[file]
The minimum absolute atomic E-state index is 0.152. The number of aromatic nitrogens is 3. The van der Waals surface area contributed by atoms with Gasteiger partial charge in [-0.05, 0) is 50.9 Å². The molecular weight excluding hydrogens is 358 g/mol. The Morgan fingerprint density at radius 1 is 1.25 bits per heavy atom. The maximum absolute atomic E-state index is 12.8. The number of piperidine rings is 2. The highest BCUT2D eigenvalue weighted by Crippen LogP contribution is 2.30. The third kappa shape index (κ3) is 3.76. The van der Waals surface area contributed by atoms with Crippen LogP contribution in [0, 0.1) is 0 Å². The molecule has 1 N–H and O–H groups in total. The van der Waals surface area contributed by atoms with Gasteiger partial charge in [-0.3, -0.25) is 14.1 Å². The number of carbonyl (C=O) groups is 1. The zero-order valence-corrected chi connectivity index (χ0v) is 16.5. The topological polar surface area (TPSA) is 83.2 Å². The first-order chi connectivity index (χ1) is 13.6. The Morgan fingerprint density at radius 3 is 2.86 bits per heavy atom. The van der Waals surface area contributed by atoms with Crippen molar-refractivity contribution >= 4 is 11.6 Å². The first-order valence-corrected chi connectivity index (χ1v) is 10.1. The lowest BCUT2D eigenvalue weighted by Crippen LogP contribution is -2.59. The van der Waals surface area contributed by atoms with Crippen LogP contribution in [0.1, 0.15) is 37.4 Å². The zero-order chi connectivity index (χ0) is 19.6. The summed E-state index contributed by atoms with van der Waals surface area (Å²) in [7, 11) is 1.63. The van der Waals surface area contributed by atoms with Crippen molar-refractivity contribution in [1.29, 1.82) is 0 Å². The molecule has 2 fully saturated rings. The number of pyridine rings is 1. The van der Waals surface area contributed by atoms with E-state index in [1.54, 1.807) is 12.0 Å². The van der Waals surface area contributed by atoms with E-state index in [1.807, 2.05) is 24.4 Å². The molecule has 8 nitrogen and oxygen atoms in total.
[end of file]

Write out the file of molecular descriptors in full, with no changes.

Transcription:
The minimum absolute atomic E-state index is 0.152. The number of aromatic nitrogens is 3. The van der Waals surface area contributed by atoms with Gasteiger partial charge in [-0.05, 0) is 50.9 Å². The molecular weight excluding hydrogens is 358 g/mol. The Morgan fingerprint density at radius 1 is 1.25 bits per heavy atom. The maximum absolute atomic E-state index is 12.8. The number of piperidine rings is 2. The highest BCUT2D eigenvalue weighted by Crippen LogP contribution is 2.30. The third kappa shape index (κ3) is 3.76. The van der Waals surface area contributed by atoms with Crippen LogP contribution in [0, 0.1) is 0 Å². The molecule has 1 N–H and O–H groups in total. The van der Waals surface area contributed by atoms with Gasteiger partial charge in [-0.3, -0.25) is 14.1 Å². The number of carbonyl (C=O) groups is 1. The zero-order valence-corrected chi connectivity index (χ0v) is 16.5. The topological polar surface area (TPSA) is 83.2 Å². The first-order chi connectivity index (χ1) is 13.6. The Morgan fingerprint density at radius 3 is 2.86 bits per heavy atom. The van der Waals surface area contributed by atoms with Crippen molar-refractivity contribution >= 4 is 11.6 Å². The first-order valence-corrected chi connectivity index (χ1v) is 10.1. The lowest BCUT2D eigenvalue weighted by Crippen LogP contribution is -2.59. The van der Waals surface area contributed by atoms with Crippen LogP contribution in [0.1, 0.15) is 37.4 Å². The zero-order chi connectivity index (χ0) is 19.6. The summed E-state index contributed by atoms with van der Waals surface area (Å²) in [7, 11) is 1.63. The van der Waals surface area contributed by atoms with Crippen molar-refractivity contribution in [1.29, 1.82) is 0 Å². The molecule has 2 fully saturated rings. The number of pyridine rings is 1. The van der Waals surface area contributed by atoms with E-state index in [1.54, 1.807) is 12.0 Å². The van der Waals surface area contributed by atoms with E-state index in [1.807, 2.05) is 24.4 Å². The molecule has 8 nitrogen and oxygen atoms in total.